A.C. Green's example is a testament to his ability to be a
positive and life-changing role model for young people.
JAMES K. SHEEK IV, Columbus, Ga.
FAITH AND FIBER
In an era when many athletes are alcoholics, drug addicts,
pottymouths and/or greedy crybabies, it was refreshing to read
about both boxer Evander Holyfield (Floored by the Spirit) and
the Dallas Mavericks' A.C. Green (Iron Man) in the same issue
(Nov. 17). Even more refreshing was the fact that your writers,
Richard Hoffer and Michael Farber, respectively, looked at the
Christian beliefs and actions of these men with respect, not
JOSH KENNEDY, Glendale Heights, Ill.
Forget about Mike. I want to be like A.C.
MICHAEL CUSACK, Troy, N.Y.
We were dismayed that there was no mention of Jim Marshall in
your article on A.C. Green and his consecutive-games streak.
While playing defensive end, one of football's most physically
grueling positions, Marshall appeared in 282 consecutive games.
This streak spanned 20 years, including every one of the
Minnesota Vikings' games for the first 19 years of their
ANDY MCGAAN and PETER MCGARR
In your list of memorable NBA clutch shots (Buzzer Beaters, Nov.
10), I expected to see Vinnie Johnson shooting the turnaround
jumper in Game 5 of the 1990 NBA Finals that won the title for
the Pistons over the Trail Blazers. Or maybe Michael Jordan's
shot from the elbow in Game 3 of the '91 Finals between his
Bulls and the Lakers that sent the game into overtime. Or John
Paxson's three-pointer with four seconds left in Game 6 of the
'93 Finals against Phoenix that nailed down the Bulls' third
BOBBY GARRETT, Kissimmee, Fla.
On Christmas Day 1969, as the Knicks were on their way to their
first NBA title, they trailed the Pistons by a point with one
second left. Dick Barnett set a pick on Walt Bellamy, and Walt
Frazier threw an alley-oop inbounds pass from midcourt that
Willis Reed dunked at the buzzer. The ecstatic Reed ran off the
court with the equally ecstatic Bill Bradley literally riding on
JIM WEIGERT, New York City
Ten pages devoted to the small men of college basketball (Small
Ball, Nov. 17) and no mention of Seton Hall's Shaheen Holloway
(5'10"), who, with 6'2" Levell Sanders, makes up not only the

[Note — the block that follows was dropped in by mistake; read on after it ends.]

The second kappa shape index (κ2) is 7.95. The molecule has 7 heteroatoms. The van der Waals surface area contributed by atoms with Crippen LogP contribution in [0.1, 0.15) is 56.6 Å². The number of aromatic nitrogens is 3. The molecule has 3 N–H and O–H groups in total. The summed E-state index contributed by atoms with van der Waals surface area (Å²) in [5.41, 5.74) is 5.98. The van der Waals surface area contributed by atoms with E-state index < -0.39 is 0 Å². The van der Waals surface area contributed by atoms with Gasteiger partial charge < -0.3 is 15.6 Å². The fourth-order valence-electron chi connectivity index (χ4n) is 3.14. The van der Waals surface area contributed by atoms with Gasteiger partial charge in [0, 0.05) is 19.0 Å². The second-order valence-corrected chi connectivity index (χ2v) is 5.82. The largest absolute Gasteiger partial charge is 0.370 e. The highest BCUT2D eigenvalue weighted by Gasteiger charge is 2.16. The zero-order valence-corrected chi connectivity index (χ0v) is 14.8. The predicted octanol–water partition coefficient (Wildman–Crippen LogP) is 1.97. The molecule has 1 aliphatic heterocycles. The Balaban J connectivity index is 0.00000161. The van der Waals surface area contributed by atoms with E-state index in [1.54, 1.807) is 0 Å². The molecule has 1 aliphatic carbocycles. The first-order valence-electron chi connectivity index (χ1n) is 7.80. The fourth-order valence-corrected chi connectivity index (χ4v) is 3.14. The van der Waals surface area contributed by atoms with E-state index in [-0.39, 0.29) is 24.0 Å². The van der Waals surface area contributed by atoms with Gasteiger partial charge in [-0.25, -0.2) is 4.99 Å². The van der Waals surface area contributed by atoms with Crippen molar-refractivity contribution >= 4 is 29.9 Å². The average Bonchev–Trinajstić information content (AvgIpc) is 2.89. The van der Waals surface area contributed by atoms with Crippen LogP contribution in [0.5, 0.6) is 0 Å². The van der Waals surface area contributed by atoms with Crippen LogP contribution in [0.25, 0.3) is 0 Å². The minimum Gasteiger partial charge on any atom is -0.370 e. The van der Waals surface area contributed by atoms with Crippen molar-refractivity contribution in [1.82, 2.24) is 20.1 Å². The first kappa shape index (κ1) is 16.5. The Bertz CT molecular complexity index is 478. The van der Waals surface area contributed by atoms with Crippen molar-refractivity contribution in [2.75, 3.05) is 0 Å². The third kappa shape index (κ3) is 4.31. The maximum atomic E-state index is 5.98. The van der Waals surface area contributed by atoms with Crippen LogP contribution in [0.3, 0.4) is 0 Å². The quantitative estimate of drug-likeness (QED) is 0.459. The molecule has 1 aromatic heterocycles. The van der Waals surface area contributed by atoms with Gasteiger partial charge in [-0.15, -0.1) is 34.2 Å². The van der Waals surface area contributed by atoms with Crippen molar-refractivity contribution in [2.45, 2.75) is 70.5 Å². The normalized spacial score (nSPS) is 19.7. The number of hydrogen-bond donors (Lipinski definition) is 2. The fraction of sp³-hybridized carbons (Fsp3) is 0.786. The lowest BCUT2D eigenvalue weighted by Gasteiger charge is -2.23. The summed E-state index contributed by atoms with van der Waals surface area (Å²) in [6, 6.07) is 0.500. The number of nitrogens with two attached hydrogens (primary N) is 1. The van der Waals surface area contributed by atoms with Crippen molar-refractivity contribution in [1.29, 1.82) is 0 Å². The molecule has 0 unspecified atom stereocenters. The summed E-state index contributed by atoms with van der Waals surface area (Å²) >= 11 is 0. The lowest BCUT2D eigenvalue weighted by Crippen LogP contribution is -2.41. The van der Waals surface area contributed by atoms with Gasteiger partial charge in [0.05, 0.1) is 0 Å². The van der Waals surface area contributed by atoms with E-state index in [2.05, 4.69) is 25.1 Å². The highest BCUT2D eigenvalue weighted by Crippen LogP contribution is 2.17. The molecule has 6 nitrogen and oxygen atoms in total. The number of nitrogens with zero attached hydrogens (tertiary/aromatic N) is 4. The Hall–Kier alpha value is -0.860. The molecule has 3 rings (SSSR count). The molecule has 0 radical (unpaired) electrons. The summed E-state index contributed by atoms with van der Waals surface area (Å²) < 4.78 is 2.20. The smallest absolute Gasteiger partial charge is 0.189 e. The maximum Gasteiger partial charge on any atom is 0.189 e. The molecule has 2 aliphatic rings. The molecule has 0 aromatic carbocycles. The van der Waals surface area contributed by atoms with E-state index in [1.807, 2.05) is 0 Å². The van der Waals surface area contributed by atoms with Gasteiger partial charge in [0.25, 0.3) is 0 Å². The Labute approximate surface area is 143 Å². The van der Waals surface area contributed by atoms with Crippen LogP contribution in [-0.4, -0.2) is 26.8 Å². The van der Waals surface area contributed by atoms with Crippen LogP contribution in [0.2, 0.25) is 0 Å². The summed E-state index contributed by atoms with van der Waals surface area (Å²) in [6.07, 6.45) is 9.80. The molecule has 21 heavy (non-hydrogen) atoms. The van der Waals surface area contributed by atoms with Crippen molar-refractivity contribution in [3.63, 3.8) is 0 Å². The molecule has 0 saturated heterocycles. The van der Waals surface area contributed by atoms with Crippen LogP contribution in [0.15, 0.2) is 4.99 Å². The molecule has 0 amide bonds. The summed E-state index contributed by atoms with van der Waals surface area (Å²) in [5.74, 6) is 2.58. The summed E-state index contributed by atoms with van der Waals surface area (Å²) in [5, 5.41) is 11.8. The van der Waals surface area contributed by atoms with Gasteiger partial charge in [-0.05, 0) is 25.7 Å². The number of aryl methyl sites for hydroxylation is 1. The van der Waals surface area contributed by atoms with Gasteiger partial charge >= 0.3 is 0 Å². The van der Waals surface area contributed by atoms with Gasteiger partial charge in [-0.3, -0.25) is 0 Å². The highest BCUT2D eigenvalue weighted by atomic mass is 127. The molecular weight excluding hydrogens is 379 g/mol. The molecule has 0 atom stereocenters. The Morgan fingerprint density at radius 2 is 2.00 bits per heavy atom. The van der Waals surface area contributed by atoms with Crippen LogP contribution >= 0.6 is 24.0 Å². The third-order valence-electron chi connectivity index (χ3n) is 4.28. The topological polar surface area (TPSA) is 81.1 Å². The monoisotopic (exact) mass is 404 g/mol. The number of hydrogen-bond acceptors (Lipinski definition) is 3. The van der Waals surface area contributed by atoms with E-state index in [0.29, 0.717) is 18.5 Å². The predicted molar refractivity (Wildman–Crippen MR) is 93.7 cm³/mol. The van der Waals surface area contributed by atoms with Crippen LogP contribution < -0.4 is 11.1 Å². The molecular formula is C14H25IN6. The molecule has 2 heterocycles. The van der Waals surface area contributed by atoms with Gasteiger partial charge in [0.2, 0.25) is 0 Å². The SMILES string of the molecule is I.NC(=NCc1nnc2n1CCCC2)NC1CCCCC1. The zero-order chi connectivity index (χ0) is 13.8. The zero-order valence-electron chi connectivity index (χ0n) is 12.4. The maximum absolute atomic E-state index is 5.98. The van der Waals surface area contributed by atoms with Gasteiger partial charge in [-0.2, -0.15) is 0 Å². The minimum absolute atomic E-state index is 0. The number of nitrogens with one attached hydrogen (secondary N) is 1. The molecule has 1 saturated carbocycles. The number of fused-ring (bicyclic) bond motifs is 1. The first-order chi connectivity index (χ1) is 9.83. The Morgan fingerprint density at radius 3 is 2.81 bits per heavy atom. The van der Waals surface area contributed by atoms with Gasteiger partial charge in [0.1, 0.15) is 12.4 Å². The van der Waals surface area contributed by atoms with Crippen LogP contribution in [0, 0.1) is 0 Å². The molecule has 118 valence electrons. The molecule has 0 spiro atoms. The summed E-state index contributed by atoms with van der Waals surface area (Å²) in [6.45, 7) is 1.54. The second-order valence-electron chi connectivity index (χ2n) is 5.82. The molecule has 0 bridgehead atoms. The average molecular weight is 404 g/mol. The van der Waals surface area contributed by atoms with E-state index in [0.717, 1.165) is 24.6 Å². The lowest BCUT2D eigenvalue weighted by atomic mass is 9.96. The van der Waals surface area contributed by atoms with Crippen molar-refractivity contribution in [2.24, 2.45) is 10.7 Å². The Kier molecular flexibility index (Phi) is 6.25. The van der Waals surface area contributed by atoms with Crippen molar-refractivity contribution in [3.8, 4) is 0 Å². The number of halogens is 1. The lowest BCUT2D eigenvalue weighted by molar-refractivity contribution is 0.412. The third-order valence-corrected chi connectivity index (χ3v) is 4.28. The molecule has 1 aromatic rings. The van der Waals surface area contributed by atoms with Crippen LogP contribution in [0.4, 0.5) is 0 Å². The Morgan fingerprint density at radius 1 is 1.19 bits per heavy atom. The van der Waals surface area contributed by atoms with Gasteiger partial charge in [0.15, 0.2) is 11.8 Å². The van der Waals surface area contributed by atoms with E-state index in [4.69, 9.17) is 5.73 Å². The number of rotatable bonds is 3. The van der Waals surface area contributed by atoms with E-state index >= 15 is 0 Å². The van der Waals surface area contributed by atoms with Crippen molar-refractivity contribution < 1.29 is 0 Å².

best backcourt in the Big East but also one of the top 10 in the
MARC NUCCI, Bloomfield, N.J.
You say a trend began "when teams such as Duke, Arkansas,
Kentucky and Arizona started succeeding by shooting threes and
playing pressure D, and everybody wanted to do it." Few teams
shot as many threes or played better pressure defense than
UNLV's 1989-90 championship team. The "trend" was started by
coach Jerry Tarkanian and the Runnin' Rebels.
JON ROE, Los Angeles
BOSTON U FOOTBALL
As justification for ending football (POINT AFTER, Nov. 17),
Boston University chancellor John Silber is quoted as saying
that Oxford and Cambridge "have gotten along remarkably well and
never had football." Had he done his homework, he would know
that Oxford and Cambridge have outstanding (rugby) football
teams that compete at the national level in England. Their
annual Varsity Match, now in its 127th year, attracts the
largest attendance, about 70,000, of any club rugby game in the
DAVID B. WILLIAMS, Bethlehem, Pa.
As a BU alumnus ('88), I can tell you that student apathy was a
factor in the demise of the football program. Remember, this is
the school that Rick Pitino quit after five successful years as
basketball coach, citing lack of student support.
WAYNE S. KREGER, Los Angeles
How could you have left out Magic Johnson's baby hook over
Robert Parish (00), Kevin McHale and Larry Bird (partially
obscured) to win Game 4 of the 1987 Finals, at Boston Garden? I
bet no other buzzer beater in history directly involved four
future Hall of Famers. It was a clutch shot that ultimately
finished the great Lakers-Celtics rivalry of the '80s. Boston
went on to lose that series in six games and hasn't returned to
the Finals since.
CHRIS OCHOA, Davis, Calif.